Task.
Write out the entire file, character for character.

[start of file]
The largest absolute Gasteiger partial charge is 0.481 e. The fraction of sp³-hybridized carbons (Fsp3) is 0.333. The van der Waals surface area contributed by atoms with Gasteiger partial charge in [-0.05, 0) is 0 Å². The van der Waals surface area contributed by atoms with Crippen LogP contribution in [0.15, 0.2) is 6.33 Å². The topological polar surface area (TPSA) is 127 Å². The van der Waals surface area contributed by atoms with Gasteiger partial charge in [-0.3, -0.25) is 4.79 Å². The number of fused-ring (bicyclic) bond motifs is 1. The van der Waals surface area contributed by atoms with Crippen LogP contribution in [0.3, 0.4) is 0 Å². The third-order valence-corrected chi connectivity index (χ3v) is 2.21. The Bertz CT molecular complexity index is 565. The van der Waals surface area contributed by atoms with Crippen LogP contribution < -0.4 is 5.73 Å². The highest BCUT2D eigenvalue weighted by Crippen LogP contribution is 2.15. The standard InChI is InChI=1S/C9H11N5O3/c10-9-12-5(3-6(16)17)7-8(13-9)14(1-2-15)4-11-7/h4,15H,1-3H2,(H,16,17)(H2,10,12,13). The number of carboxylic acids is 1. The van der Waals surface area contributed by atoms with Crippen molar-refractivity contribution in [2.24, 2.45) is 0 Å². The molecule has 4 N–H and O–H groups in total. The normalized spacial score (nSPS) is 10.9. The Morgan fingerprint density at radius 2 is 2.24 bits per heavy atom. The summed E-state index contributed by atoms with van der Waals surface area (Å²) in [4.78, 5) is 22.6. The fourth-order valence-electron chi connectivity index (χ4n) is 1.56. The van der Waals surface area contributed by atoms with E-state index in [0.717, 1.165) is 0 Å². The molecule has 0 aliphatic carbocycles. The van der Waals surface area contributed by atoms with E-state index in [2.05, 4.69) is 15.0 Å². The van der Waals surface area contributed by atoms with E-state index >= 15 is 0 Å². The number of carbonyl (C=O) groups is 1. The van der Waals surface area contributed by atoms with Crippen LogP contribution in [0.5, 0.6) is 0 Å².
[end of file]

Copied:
The largest absolute Gasteiger partial charge is 0.481 e. The fraction of sp³-hybridized carbons (Fsp3) is 0.333. The van der Waals surface area contributed by atoms with Gasteiger partial charge in [-0.05, 0) is 0 Å². The van der Waals surface area contributed by atoms with Crippen LogP contribution in [0.15, 0.2) is 6.33 Å². The topological polar surface area (TPSA) is 127 Å². The van der Waals surface area contributed by atoms with Gasteiger partial charge in [-0.3, -0.25) is 4.79 Å². The number of fused-ring (bicyclic) bond motifs is 1. The van der Waals surface area contributed by atoms with Crippen LogP contribution in [0.3, 0.4) is 0 Å². The third-order valence-corrected chi connectivity index (χ3v) is 2.21. The Bertz CT molecular complexity index is 565. The van der Waals surface area contributed by atoms with Crippen LogP contribution < -0.4 is 5.73 Å². The highest BCUT2D eigenvalue weighted by Crippen LogP contribution is 2.15. The standard InChI is InChI=1S/C9H11N5O3/c10-9-12-5(3-6(16)17)7-8(13-9)14(1-2-15)4-11-7/h4,15H,1-3H2,(H,16,17)(H2,10,12,13). The number of carboxylic acids is 1. The van der Waals surface area contributed by atoms with Crippen molar-refractivity contribution in [2.24, 2.45) is 0 Å². The molecule has 4 N–H and O–H groups in total. The normalized spacial score (nSPS) is 10.9. The Morgan fingerprint density at radius 2 is 2.24 bits per heavy atom. The summed E-state index contributed by atoms with van der Waals surface area (Å²) in [4.78, 5) is 22.6. The fourth-order valence-electron chi connectivity index (χ4n) is 1.56. The van der Waals surface area contributed by atoms with E-state index in [0.717, 1.165) is 0 Å². The molecule has 0 aliphatic carbocycles. The van der Waals surface area contributed by atoms with E-state index in [2.05, 4.69) is 15.0 Å². The van der Waals surface area contributed by atoms with E-state index >= 15 is 0 Å². The number of carbonyl (C=O) groups is 1. The van der Waals surface area contributed by atoms with Crippen LogP contribution in [0.5, 0.6) is 0 Å².